Adulteration Detection in Syrian Virgin Olive Oil Using HPLC (Triglycerides), GC/MS (Volatiles) and Reagents (Colors)

Zainab Ibrahim Al-Nasan
General Commission for Scientific Agricultural Research- Department of Food Technology,
Faculty of Agriculture,Damascus University,


This study included three experiments, which aimed particularly to detect adulteration in Syrian virgin olive oil. These experiments were Triglycerides analysis by HPLC technique. Flavor compound analysis by GC or GC-MS technique were applied in the laboratory. A spontaneous and quick test is needed for field analysis of any possible adulteration process, carried out on virgin olive oil inside the mill (field). This test enables the researchers and the buyers to determine the olive oil purity, before purchasing and storage. Hence, this experiment based on developing color reagent that reveals any color changes in the tested olive oil when it is used.

In the first experiment individual triglycerides (TG) species were separated and identified qualitatively and quantitatively from the following samples:

  1. Syrian virgin olive oil (SVOO) from the Governorates (Edleb, Homs, Latakia, Dara’).
  2. Adulterating plant seed oils (APSO) (soybean, corn, sunflower, cottonseed).
  3. A mixture of each adulterating plant seed oil at certain percentages (1.0, 2.5, 5.0, 10.0, 20.0% w/w) with the virgin olive oil of (Edleb, Homs, Latakia, Dara’). Three replicates of each sample were used, and a total of 264 samples have been tested. An adulteration of Syrian virgin olive oil with these APSO could be verified by detecting any significant changes in virgin olive oil TG species.

The TG analysis was achieved by the reversed-phase, High-performance liquid chromatographic (RP-HPLC), refractive-index detector (RI) and ODS1 column. Upon analysis, it was found that some TG species can be used as markers for adulteration. Hence, it was concluded that:

  1. The TG species of LLL, LOL and PLL were normally presented at very low levels in SVOO (0.18-0.32%, 1.94-3.55, 0.51- 1.14%) respectively, while they were presented at very high levels in the adulterating oils (28.00- 16.43%, 20.71- 12.84%, 21.32- 13.40%) respectively. These three TG species were used as markers to detect adulteration of virgin olive oil, by the observation of any increase in there levels.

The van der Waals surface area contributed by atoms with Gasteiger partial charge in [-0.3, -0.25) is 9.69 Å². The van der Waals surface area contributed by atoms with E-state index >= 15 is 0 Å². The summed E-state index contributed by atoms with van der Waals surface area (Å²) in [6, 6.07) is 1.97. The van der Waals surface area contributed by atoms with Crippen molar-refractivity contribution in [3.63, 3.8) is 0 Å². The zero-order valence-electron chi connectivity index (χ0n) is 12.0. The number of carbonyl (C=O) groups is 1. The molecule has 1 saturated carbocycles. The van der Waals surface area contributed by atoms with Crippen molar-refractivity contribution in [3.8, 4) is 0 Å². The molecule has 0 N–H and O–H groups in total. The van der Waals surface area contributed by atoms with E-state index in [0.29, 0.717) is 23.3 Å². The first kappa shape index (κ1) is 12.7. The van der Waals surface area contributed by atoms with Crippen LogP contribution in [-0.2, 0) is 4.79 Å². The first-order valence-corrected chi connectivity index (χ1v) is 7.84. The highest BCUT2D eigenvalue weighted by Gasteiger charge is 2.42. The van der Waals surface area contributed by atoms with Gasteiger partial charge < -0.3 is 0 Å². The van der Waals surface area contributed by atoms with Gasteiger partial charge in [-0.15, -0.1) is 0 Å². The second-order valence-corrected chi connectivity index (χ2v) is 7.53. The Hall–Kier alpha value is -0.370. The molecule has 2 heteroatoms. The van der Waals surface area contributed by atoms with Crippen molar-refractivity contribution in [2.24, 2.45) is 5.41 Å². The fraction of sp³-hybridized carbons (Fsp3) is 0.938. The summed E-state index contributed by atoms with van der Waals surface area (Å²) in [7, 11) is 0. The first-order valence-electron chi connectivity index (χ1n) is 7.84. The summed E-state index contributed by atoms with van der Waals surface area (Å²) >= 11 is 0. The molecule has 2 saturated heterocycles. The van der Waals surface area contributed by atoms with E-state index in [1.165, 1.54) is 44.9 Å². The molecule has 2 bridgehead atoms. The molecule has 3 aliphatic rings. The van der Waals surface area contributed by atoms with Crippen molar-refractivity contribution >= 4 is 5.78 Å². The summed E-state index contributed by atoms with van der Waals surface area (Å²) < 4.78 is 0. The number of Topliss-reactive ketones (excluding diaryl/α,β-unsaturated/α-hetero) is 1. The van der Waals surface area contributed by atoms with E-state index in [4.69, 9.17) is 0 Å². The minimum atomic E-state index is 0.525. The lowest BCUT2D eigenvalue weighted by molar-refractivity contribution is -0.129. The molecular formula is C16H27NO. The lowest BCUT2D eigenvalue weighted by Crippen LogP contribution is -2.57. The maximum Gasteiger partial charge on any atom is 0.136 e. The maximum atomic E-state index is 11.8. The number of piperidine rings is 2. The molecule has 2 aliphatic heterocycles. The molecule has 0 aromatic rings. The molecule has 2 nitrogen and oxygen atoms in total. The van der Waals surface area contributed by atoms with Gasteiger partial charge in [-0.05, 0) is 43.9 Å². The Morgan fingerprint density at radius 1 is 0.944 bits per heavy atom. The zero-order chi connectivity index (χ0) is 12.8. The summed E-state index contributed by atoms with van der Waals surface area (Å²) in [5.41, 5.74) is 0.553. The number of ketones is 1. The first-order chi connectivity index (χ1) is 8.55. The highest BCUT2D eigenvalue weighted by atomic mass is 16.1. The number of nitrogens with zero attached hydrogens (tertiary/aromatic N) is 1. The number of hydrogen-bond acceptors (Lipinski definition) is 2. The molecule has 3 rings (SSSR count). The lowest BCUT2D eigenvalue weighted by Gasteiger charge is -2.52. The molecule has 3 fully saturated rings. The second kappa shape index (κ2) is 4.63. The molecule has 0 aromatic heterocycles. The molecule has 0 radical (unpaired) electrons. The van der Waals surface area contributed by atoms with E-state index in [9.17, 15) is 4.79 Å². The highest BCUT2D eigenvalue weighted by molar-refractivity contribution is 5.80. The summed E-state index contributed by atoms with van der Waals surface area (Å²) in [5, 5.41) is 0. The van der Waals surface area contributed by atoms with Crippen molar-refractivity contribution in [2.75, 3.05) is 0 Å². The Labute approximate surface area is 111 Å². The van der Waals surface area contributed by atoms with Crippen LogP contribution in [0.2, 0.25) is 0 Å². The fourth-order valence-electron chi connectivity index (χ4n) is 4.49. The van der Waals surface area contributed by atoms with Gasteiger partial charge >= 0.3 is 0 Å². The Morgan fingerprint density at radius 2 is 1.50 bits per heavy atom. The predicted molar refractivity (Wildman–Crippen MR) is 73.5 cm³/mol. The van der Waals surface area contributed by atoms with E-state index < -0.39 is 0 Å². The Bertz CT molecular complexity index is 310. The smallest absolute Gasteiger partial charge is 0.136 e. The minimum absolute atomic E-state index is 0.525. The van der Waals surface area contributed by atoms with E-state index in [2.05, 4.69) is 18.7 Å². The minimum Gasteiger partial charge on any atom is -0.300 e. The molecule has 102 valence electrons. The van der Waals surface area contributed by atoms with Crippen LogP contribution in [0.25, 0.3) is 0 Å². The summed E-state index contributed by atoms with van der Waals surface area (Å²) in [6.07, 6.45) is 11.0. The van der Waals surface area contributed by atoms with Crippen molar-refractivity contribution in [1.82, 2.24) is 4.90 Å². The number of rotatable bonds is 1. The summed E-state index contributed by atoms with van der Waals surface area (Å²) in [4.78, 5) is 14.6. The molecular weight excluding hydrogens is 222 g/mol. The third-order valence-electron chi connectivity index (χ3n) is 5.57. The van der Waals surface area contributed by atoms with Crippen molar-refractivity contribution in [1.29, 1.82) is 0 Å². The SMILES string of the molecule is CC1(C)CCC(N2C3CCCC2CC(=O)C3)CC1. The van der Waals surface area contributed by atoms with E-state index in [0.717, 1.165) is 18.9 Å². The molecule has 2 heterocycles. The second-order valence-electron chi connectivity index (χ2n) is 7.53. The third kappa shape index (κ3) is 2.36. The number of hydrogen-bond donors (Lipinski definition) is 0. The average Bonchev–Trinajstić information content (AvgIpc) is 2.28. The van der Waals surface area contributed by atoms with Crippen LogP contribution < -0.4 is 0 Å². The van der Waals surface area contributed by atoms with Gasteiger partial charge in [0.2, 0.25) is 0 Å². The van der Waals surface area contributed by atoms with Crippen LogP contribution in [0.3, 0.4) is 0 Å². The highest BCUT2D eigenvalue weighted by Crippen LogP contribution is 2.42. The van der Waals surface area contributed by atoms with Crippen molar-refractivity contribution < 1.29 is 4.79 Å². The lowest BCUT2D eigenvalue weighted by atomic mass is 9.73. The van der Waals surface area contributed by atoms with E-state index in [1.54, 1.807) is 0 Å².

2. Trilinolein (LLL) in SVOO was presented as a marker at a very low level (<0.50%), Furthermore, this marker was used by the IOOC as an indication of adulteration in virgin olive oil, too.

The First test- Triglycerides analysis:

  • Statistical analysis showed that the percentage of LLL in SVOO of Latakia was, significantly, higher than those in SVOO of Edleb, Homs, and Dara’. And the percentages of LOL, and PLL in SVOO of Edleb were significantly lower than in SVOO of Homs, Latakia and Dara’. An adulteration of SVOO from Edleb, Homs and Dara’ with low content (≥50% w/w) of adulterating oils (except sunflower oil) could be detected, significantly. An adulteration of SVOO from Latakia with low content (≥ 1.00% w/w) of adulterating oils could be detected, significantly.
  • The percentage of LLL, LOL and PLL in adulterating oils were very high. Statistical analysis showed that the percentage of LLL in sunflower oil was significantly higher than in other adulterating oils. An adulteration of SVOO with low content (≥0% w/w) of sunflower oil could be detected by any increase in the LLL, LOL, PLL levels.

Moreover, The use of  RP-HPLC method for the triglycerides analysis has the advantage of one- step analysis and it is done by diluting the studied oil with aceton at (5% w/v). Low cost and less time are needed for this analysis, hence improving the economical efficiency.

The Second test- Color reagent analysis:

General color reagent for olive oil adulteration detection has been developed with specific ability of 10% detection of the adulterating oil. This test can be implemented at the mill as well as at the lab.

The Third test – Volatile compound analysis:

It is possible to analyze and use special markers of all the volatile compounds extracted from the SVOO, APSO and the mixture. In order to detect any changes in these markers, GC and GC-MS are used for this analysis. However, this analysis was not applied because the GC-MS was not available.